Want a smaller display with excellent HDR image quality? Check out the ASUS PG27AQDM with a 27″ 1440p 240Hz panel.
Another alternative is the Dell AW3423DW. It uses a QD-OLED panel with a higher brightness, a wide color gamut and a higher 175Hz refresh rate. It also has a three-year warranty that covers burn-in. While it has a lower 3440×1440 resolution, you actually get a slightly higher pixel density in comparison to 42″ 4K.
The AW3423DW has its disadvantages too, though. It has a triangular RGB subpixel layout that causes noticeable fringing on small text and thin edges, but a lot of users find it tolerable (it’s not an issue in games and videos). Further, it uses a peculiar screen coating that raises blacks under direct lighting.
Another option is the Samsung Neo G7 32″ 4K 240Hz monitor with an 1196-zone mini LED FALD backlight. It gets even brighter (up to 1,200-nits), but it doesn’t have an infinite contrast ratio and there’s some backlight bleeding and blooming. Moreover, it has an aggressive 1000R screen curvature that won’t appeal to some users. In case you want a flat-screen IPS model, check out the Innocn 32M2V and the Acer X32FP.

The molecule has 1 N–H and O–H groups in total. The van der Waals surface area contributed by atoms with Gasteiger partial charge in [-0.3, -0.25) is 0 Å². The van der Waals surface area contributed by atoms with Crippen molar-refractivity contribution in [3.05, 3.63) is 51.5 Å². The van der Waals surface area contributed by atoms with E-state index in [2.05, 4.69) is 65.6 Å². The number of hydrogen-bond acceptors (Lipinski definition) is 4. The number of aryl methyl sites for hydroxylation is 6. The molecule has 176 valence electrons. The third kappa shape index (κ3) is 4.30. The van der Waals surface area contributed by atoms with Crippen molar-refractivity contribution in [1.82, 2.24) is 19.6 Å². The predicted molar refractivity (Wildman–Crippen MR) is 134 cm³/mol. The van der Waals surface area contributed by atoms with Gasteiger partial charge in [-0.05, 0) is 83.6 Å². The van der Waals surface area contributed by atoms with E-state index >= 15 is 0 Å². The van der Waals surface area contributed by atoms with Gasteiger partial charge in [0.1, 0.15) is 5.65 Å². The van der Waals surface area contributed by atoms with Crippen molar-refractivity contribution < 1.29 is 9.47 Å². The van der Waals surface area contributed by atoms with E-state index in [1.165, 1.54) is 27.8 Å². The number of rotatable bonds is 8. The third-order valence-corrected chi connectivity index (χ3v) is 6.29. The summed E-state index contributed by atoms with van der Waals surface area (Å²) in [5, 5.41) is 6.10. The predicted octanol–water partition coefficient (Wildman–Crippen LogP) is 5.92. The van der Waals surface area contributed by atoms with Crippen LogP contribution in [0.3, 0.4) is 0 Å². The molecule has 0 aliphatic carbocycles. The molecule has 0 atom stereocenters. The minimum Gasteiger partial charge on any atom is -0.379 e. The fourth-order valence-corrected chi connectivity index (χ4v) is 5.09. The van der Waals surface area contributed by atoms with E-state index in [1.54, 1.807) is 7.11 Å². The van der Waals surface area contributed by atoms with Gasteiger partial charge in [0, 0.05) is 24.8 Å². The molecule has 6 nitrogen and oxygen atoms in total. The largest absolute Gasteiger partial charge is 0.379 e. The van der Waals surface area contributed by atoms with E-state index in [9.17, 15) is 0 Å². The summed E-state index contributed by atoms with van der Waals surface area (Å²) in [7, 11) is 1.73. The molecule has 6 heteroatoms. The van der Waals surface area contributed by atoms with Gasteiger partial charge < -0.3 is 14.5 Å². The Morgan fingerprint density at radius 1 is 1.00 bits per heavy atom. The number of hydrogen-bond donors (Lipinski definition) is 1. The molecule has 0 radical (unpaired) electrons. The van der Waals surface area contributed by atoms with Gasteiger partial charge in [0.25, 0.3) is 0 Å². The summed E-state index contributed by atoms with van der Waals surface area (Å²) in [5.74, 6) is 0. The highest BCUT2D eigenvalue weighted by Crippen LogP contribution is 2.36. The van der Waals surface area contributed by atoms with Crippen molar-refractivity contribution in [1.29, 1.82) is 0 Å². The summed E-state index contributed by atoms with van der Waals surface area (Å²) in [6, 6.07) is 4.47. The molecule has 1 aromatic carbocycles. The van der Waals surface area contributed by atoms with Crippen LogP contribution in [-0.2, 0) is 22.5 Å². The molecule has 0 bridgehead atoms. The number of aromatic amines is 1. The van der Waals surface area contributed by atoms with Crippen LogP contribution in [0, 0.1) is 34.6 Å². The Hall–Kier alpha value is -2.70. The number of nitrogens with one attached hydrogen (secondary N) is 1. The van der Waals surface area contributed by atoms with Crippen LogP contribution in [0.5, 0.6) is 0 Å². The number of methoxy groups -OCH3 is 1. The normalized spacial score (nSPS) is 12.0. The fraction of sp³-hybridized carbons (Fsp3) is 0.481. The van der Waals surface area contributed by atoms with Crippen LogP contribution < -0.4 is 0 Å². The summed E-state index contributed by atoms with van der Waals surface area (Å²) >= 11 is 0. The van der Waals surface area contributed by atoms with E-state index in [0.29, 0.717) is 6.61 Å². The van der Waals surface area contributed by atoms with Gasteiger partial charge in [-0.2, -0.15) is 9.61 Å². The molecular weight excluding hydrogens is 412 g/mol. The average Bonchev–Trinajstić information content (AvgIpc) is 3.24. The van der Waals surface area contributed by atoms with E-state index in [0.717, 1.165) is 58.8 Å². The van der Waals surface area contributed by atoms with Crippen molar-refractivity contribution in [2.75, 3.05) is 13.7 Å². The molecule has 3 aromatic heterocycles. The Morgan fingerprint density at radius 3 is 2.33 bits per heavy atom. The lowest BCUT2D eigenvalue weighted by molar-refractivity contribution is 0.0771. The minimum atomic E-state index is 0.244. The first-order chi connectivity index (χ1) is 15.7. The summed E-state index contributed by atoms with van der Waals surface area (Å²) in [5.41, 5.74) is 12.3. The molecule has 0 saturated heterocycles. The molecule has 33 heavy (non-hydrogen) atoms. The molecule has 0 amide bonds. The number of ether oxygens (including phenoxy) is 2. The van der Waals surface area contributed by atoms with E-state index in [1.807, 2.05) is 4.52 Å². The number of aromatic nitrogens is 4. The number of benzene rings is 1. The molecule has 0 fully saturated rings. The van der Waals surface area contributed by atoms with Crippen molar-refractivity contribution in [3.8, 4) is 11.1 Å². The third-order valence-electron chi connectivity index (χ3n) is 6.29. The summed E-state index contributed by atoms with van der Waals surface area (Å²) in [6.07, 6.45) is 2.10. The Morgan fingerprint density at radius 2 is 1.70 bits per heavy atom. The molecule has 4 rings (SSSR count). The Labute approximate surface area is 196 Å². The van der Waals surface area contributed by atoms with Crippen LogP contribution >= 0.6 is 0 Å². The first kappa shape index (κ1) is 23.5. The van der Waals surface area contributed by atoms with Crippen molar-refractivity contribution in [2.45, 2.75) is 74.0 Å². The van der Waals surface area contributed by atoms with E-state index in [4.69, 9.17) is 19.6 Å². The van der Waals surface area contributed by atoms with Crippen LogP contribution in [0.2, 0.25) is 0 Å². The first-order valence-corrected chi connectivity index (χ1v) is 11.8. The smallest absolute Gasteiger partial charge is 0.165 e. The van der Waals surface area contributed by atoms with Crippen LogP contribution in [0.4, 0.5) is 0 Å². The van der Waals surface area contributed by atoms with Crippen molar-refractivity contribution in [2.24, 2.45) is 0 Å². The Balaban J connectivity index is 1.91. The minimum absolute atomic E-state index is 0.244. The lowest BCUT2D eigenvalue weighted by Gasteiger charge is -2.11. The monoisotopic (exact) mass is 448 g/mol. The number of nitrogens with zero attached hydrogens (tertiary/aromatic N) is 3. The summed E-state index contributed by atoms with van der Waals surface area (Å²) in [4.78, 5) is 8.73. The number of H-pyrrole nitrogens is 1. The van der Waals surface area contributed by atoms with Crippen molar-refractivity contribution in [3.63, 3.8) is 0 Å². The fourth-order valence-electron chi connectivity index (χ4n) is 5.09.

All in all, the ASUS ROG Swift PG42UQ is an amazing gaming monitor. The choice between it and LG’s 42″ C2 TV comes down to the user’s personal preference regarding screen coating and exclusive features, as well as pricing and availability.
|3840×2160 (Ultra HD)
|120Hz (138Hz OC)
|2x10W + 15W
|DisplayPort 1.4, 2x HDMI 2.0, 2x HDMI 2.1
|Headphone Jack, Optical Digital Audio-out,
4x USB 3.0
|Brightness (1 – 3% White Window)
|Brightness (10% White Window)
|Brightness (100% White Window)
|120 cd/m² (HDR)
200 cd/m² (SDR)
|1.07 billion (true 10-bit)
- Infinite contrast ratio for true blacks
- Wide color gamut
- Low input lag, rapid response time
- HDMI 2.1
- Plenty of additional features, including VRR up to 138Hz
- 2-year burn-in warranty
- Risk of permanent burn-in and temporary image retention
- Too big for regular desktop use for most users
- Text clarity issues due to the uncommon subpixel layout